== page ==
Research from Energy and Resources Insights (ERI) shows existing and new coal and gas projects will exceed the entire emissions budget for the safeguard mechanism by 2030 from on-site, scope one emissions alone.
The Australian Conservation Foundation (ACF) commissioned ERI to model the emissions impact of known closures and expansions at coal and gas production and processing facilities over the course of this decade.
The modelling shows scope one emissions from coal and gas facilities expected to be operating in 2030 exceeding the entire emissions budget under the safeguard mechanism.
This leaves no room for the more than 130 facilities – like smelters, steel processing and manufacturing – currently reporting to the safeguard mechanism that are not coal and gas facilities.
“Given these stark numbers, this report shows there’s no room for new fossil fuel facilities under an effective safeguard mechanism,” said ACF’s Climate Change program manager Gavan McFadzean.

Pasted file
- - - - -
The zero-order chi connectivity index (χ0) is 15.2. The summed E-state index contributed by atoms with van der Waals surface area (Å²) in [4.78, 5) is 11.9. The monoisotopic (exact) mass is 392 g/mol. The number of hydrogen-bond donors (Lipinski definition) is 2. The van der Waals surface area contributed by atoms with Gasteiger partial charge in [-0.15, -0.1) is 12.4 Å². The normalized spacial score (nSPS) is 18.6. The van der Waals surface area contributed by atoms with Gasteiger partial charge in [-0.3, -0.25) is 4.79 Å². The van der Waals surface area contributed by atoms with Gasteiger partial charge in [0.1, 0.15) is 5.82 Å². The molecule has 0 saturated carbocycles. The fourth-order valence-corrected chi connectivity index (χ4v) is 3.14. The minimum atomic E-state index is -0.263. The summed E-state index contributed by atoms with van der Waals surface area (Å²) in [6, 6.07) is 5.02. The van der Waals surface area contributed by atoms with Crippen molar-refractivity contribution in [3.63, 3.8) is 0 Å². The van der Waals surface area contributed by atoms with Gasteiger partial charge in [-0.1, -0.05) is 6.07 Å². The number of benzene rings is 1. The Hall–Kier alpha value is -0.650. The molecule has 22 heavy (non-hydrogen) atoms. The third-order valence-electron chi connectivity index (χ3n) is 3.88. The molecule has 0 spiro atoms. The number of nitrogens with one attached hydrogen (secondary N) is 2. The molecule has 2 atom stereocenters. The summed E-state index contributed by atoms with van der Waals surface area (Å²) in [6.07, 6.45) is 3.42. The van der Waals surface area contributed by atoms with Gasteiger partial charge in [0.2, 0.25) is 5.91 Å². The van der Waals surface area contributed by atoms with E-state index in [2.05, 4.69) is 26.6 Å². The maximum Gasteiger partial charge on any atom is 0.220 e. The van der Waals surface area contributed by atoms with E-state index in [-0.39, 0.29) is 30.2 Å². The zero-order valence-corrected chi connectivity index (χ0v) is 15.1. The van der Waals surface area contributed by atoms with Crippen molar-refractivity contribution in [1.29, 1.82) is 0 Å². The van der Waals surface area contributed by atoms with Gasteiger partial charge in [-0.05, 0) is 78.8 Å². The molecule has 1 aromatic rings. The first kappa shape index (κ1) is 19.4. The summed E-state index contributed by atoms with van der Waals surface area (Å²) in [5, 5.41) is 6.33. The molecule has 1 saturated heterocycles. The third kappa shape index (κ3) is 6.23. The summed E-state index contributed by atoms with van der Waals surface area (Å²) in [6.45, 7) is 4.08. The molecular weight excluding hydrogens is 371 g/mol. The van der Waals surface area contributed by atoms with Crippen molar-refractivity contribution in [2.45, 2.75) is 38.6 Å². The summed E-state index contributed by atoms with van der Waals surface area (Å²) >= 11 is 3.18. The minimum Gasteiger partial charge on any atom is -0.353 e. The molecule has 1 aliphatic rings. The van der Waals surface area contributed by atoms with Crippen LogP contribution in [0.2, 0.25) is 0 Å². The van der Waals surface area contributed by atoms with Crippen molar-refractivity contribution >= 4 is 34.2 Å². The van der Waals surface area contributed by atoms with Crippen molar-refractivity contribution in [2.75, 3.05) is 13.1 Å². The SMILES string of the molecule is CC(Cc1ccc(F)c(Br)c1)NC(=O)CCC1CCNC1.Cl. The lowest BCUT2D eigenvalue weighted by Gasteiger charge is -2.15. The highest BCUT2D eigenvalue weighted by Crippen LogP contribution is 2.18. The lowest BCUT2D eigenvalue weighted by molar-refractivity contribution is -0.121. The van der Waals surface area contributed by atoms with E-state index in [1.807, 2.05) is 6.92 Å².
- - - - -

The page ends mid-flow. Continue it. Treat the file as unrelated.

“Meeting Australia’s 2030 climate target will require dramatic emissions reductions from Australia’s coal and gas producers and strict limits on new projects.
“These facilities need to invest in mitigation measures to reduce the impact of the sector, especially when it comes to coal mine methane.
“Australia is a long way behind when it comes to ensuring that coal and gas producers employ even those emissions reduction measures that would save them money.
“Before even considering the climate wrecking emissions caused by burning coal and gas, we are looking at 11.8 and 28.4 million tonnes of emissions just from new projects extracting coal and gas in 2030 alone.
“If this industry is serious about meeting its climate targets, it must invest in technologies to reduce scope one emissions at the very least.”
The report also finds the quantity of excess emissions from new and existing coal and gas projects is very likely to dramatically outstrip the number of carbon credits available.
“While we see the use of carbon credits as a last resort for hard to abate emissions, it is alarming that scope one emissions from coal and gas facilities would exceed the quantity of offsets available,” Mr McFadzean said.